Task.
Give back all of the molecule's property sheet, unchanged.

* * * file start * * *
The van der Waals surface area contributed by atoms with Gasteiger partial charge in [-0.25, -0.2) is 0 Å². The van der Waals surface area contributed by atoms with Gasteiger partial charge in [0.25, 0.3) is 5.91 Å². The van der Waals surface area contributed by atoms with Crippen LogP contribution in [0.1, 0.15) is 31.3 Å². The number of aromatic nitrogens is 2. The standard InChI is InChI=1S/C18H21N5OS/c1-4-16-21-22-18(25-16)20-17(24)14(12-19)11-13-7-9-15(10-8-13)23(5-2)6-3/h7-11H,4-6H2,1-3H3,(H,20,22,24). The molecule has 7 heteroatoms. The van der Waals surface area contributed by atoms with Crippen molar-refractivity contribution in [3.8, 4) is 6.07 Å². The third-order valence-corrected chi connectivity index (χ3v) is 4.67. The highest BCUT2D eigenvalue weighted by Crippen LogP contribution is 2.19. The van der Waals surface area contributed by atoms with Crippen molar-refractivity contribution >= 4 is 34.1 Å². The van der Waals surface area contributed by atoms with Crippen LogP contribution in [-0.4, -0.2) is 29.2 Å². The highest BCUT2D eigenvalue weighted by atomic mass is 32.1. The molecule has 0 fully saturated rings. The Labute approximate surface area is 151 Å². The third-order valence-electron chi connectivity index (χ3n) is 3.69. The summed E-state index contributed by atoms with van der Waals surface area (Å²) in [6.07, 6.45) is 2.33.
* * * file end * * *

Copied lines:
The van der Waals surface area contributed by atoms with Gasteiger partial charge in [-0.25, -0.2) is 0 Å². The van der Waals surface area contributed by atoms with Gasteiger partial charge in [0.25, 0.3) is 5.91 Å². The van der Waals surface area contributed by atoms with Crippen LogP contribution in [0.1, 0.15) is 31.3 Å². The number of aromatic nitrogens is 2. The standard InChI is InChI=1S/C18H21N5OS/c1-4-16-21-22-18(25-16)20-17(24)14(12-19)11-13-7-9-15(10-8-13)23(5-2)6-3/h7-11H,4-6H2,1-3H3,(H,20,22,24). The molecule has 7 heteroatoms. The van der Waals surface area contributed by atoms with Crippen molar-refractivity contribution in [3.8, 4) is 6.07 Å². The third-order valence-corrected chi connectivity index (χ3v) is 4.67. The highest BCUT2D eigenvalue weighted by Crippen LogP contribution is 2.19. The van der Waals surface area contributed by atoms with Crippen molar-refractivity contribution >= 4 is 34.1 Å². The van der Waals surface area contributed by atoms with Crippen LogP contribution in [-0.4, -0.2) is 29.2 Å². The highest BCUT2D eigenvalue weighted by atomic mass is 32.1. The molecule has 0 fully saturated rings. The Labute approximate surface area is 151 Å². The third-order valence-electron chi connectivity index (χ3n) is 3.69. The summed E-state index contributed by atoms with van der Waals surface area (Å²) in [6.07, 6.45) is 2.33.